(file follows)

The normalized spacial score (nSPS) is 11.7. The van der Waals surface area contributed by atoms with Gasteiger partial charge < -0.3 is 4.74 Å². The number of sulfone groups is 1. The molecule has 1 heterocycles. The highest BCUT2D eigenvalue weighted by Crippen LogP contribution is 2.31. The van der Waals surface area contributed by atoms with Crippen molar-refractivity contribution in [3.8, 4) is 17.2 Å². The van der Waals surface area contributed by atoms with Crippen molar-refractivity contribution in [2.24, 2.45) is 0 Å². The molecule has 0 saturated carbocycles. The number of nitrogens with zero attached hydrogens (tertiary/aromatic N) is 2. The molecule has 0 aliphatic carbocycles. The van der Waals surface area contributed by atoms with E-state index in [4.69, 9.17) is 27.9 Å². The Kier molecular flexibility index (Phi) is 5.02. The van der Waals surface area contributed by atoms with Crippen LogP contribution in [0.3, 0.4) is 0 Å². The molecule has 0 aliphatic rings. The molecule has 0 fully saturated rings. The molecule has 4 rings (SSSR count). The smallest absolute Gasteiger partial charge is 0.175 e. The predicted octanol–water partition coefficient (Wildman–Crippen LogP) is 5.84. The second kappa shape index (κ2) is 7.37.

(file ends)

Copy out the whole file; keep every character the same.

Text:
The normalized spacial score (nSPS) is 11.7. The van der Waals surface area contributed by atoms with Gasteiger partial charge < -0.3 is 4.74 Å². The number of sulfone groups is 1. The molecule has 1 heterocycles. The highest BCUT2D eigenvalue weighted by Crippen LogP contribution is 2.31. The van der Waals surface area contributed by atoms with Crippen molar-refractivity contribution in [3.8, 4) is 17.2 Å². The van der Waals surface area contributed by atoms with Crippen molar-refractivity contribution in [2.24, 2.45) is 0 Å². The molecule has 0 saturated carbocycles. The number of nitrogens with zero attached hydrogens (tertiary/aromatic N) is 2. The molecule has 0 aliphatic carbocycles. The van der Waals surface area contributed by atoms with E-state index in [4.69, 9.17) is 27.9 Å². The Kier molecular flexibility index (Phi) is 5.02. The van der Waals surface area contributed by atoms with Crippen LogP contribution in [0.3, 0.4) is 0 Å². The molecule has 0 aliphatic rings. The molecule has 0 fully saturated rings. The molecule has 4 rings (SSSR count). The smallest absolute Gasteiger partial charge is 0.175 e. The predicted octanol–water partition coefficient (Wildman–Crippen LogP) is 5.84. The second kappa shape index (κ2) is 7.37.